Our recent study of subway-to-subway migration found that the largest population influx hotspots are still largely concentrated in the Sun Belt. Just looking at an overall top 10 list of metros that get the most net population at the expense of others doesn’t tell the full story, because such a list is predictably skewed toward more sprawling metro areas with larger populations, with the exception from smaller ones.

While the largest subways in the US have seen the greatest absolute population growth, some smaller metro areas have also experienced significant growth thanks to a similar set of factors: they offer greater affordability compared to local or regional population centers, while also showing great potential for job seekers, commuters and retirees. These are the metropolitan areas with a population of less than 1 million that have gained the most from subway-to-subway migration:

#1 – Columbia, SC

Columbia was first on our list with an average of 15,077 net residents gained annually from subway-to-subway migration. And while the metro is losing net population in exchanges with Charlotte, NC, it is gaining population from other South Carolina metro areas, such as Charleston and Greenville. Here, the annual net inhabitants represent 1.8% of the metro population of approximately 830,000 as of 2020.

South Carolina’s capital attracts movers in several ways. First, it provides jobs in high-value industries – such as technology, IT, healthcare, aerospace and advanced manufacturing – for university graduates and job seekers. However, it also combines the dining, shopping and entertainment options typical of larger metros with a village feel and a multitude of nature trails. As a result, Columbia is a premium option for prospective residents who want to get the best of both worlds.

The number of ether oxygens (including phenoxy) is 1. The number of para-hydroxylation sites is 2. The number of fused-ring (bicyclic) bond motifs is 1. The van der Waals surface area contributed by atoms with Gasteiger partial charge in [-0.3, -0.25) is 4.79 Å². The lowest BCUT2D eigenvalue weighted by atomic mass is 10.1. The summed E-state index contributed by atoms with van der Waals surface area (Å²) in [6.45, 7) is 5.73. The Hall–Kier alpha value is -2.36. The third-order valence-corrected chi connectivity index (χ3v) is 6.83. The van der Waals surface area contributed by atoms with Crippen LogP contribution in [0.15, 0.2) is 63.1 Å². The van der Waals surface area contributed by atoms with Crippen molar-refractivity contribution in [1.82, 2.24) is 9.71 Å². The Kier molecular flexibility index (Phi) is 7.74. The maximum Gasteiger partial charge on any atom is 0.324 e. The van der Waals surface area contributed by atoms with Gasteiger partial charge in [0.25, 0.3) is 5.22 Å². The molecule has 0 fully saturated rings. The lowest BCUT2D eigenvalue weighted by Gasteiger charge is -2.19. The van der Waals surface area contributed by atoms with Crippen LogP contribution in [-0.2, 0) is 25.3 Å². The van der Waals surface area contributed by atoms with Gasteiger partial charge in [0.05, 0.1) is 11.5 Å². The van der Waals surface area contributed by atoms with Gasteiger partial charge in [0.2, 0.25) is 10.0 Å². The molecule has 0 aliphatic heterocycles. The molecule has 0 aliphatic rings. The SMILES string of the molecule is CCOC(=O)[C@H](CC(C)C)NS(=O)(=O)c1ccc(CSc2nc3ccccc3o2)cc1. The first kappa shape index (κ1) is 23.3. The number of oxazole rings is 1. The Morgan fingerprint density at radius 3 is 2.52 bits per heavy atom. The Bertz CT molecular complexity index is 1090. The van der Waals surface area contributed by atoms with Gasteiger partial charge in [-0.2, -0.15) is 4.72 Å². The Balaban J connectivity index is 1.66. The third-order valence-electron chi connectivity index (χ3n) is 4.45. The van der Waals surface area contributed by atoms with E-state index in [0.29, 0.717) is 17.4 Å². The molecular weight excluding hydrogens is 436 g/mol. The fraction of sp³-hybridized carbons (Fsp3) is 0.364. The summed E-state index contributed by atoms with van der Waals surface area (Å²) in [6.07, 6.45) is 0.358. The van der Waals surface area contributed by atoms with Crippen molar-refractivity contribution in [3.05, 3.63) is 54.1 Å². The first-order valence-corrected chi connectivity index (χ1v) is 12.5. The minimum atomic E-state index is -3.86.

#2 – North Port, Florida.

As in our previous study, Florida dominated the list of the top 10 smaller subways that residents gained from subway-to-subway migration: the state took half of the list with five entries between #2 and #7.

The highest-ranked metro in Florida was North Port, with an annual average of 13,773 residents. While the subway lost residents to some subways in the state, including Orlando and Punta Gorda, the influx of population from Tampa and Miami—alongside New Yorkers seeking sunny weather—meaned North Port ranked second to us.

Affordability and popularity as a retirement destination are among the metro’s main draws for future residents, although North Port also has a significant population of young professionals.

#3 – Cape Coral, Florida.

Cape Coral, Florida, made the list at number 3 with 13,588 annual residents obtained through immigration, narrowly surpassed by North Port. Consequently, Cape Coral’s population influx is comparable to that of North Port, as the residents it lost to Tallahassee, Florida, were offset by the influx of residents from Miami and New York City.